Over the first three years of life these neurological pathways are established. Connections are made in response to stimuli. For these to become established the stimulus needs to be repeated about 90 times. Each time it is repeated the connection is strengthened with a layer of myelin sheath, an fatty insulating layer. One of the functions of breastmilk is to provide this the necessary omega fatty acids for this sheath. The stronger the sheath the stronger the connection.

Connections are created in the presence of Endorphins .
If the connections are being made and there is stress or fright Cortisol is produced. This produces the flight or fight response and causes any neural connections being made at the time to be destroyed to allow the individuals survival mechanism to kick in. Destruction of the myelin causes destruction of the neural connection.

Once a child is three year old she has the most neurological connections she will ever have. At that time the brain starts to select the connections which are being used to their potential and the others are lost.

The cerebral cortex is the centre of reasoning but this does not reach its maximum capacity until around 26 years (hence the risk taking behaviour of youth).

I have more to write on this but it is late. I am tired, I will add more or might edit this tomorrow.

Tuesday, November 13, 2007

Learning communities online.

This post is in response to a blogpost by Sarah Stewart. We have recently been investigating how to use online resources to provide students with a sense of connection and a sense of being a learning community. I think this is what the facilitating online learning communities course we have been working on is all about really. Learning is definitely enhanced through community interaction and I think face to face will always be optimal,how can we help people feel that sense of connection and shared learning when they cannot physically be together in the same space. Do you think we have that sense of community in our facilitating online course? I think it has happened to a degree, but perhaps the sense of a learning community might be greater when the learning goals are also shared to a greater extent. Our course participants have come form a variety of practice areas representing a variety of professional groups and have been participating in the course for a variety of reasons, so perhaps it is quite astonishing that we have managed to achieve a sense of community at all. When we are working with distance students who are working together to learn specific skills towards a shared learning goal perhaps there will be a greater opportunity to develop an online sense of community. I wonder what others feel about this?

Sunday, November 4, 2007

Teaching or facilitating learning

Regarding facilitation and teaching. I am still trying to get my head around this topic . I have written the following to clarify for myself what my thoughts are. I would love some comments if anyone feels they have anything to add or any comments they would like to make.

I am working with adult learners. Women enter the Bachelor of Midwifery program with a variety of life experiences and most have some prior knowledge of what it means to be a midwife. Some have personal lived experience of their own or close friends or families birthing experiences. So we are not starting with a blank slate but building on previous knowledge and experience.

As with most professions knowledge in midwifery is constantly changing and growing. Some things we 'knew' in the recent past we now know not to be the case. Midwives cannot learn all that there is to being a midwife and then stand still. Learning is continuous, developing new skills, further developing skills which have been gained previously or identifying new evidence for practice decisions. I believe our greatest role is to stimulate curiosity, and provide students with the ability to continue their learning journey as professionals in the field. Students learn through inquiry and investigation, not through lecturers delivering material or being repositories of knowledge. If lecturers have all the answers, where do you go when this knowledge font is no longer there? I believe that this is the skill of facilitation, supporting and guiding others through a learning experience while making sure they have access to the necessary resources to accomplish their task. My thoughts on what can be learned in this way are changing all the time.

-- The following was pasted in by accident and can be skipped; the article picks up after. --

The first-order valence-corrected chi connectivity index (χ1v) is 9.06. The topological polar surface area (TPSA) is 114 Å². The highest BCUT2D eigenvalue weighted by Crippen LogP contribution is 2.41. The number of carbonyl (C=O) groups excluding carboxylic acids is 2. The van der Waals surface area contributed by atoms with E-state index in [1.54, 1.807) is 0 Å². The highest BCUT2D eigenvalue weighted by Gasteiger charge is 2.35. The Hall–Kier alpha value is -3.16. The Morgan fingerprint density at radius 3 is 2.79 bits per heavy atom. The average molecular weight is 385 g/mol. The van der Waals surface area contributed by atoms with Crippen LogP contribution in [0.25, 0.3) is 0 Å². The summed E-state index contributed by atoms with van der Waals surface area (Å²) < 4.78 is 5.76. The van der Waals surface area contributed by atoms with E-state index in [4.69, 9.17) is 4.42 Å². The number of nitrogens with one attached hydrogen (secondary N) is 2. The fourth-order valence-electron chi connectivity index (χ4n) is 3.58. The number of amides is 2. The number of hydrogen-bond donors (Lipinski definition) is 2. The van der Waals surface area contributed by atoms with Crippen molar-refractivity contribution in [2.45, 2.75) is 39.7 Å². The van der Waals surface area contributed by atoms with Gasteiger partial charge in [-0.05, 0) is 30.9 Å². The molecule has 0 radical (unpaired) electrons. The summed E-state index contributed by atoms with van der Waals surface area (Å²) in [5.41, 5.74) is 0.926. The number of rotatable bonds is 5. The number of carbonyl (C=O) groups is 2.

We have just completed our first year integration week where students work together in groups, researching material around a clinical scenario and then presenting this to the class at the end of the week. As lecturers we facilitate their learning through this process, meeting with them each day, offering suggestions for material they might want to check, making sure they keep focussed on the necessary aspects of the task. The learning that occurs during this week is enormous. Much greater than all the lectures I could deliver. I wonder how much more could be achieved if more of our course content was delivered in this way.

Having said that there are some things that just have to be taught, students will not learn the correct technique for taking a blood pressure, dressing a wound, maneuvers for assisting with a birth if they are not taught how to do so. Or am I wrong, could they also learn this through facilitated group work? As with my students, I am on life's learning journey and my thoughts on these matters are constantly changing. I think the really important thing is that we reflect on what we are doing, evaluate it and gather evidence on the effectiveness of our facilitation or teaching. We will then have some basis to state that something works or does not work and identify what produces the best outcomes for those with whom we are working.

Thursday, November 1, 2007

Midirs webinar

I just checked out the midirs webinars. Midirs is a UK published midwifery digest. I have not manage to get the webinar software working properly yet however i was able to open a presentation in real player which was pretty good. I am surprised I have not been to this before as it is totally free and some interesting topics have been discussed including tongue tie, writing for publication, normal newborn behaviour etc.

It is really exciting to see this type of resource available for midwives I found the tongue tie presentation very interesting. I have not found it particularly easy to get the software loaded on my computer to view these properly and, until I do I will not be able to participate in a live webinar, however it was very easy to view the slides and auditory recording in real player.

My confidence in trying out these things has grown enormously with all the learning I have been doing recently. I would highly recommend these to any midwives who are reading this blog. I do think that the elluminate software is a bit easier to work with and also has more options for presenting accompanying material, but this may just be my beginning familiarity with elluminate.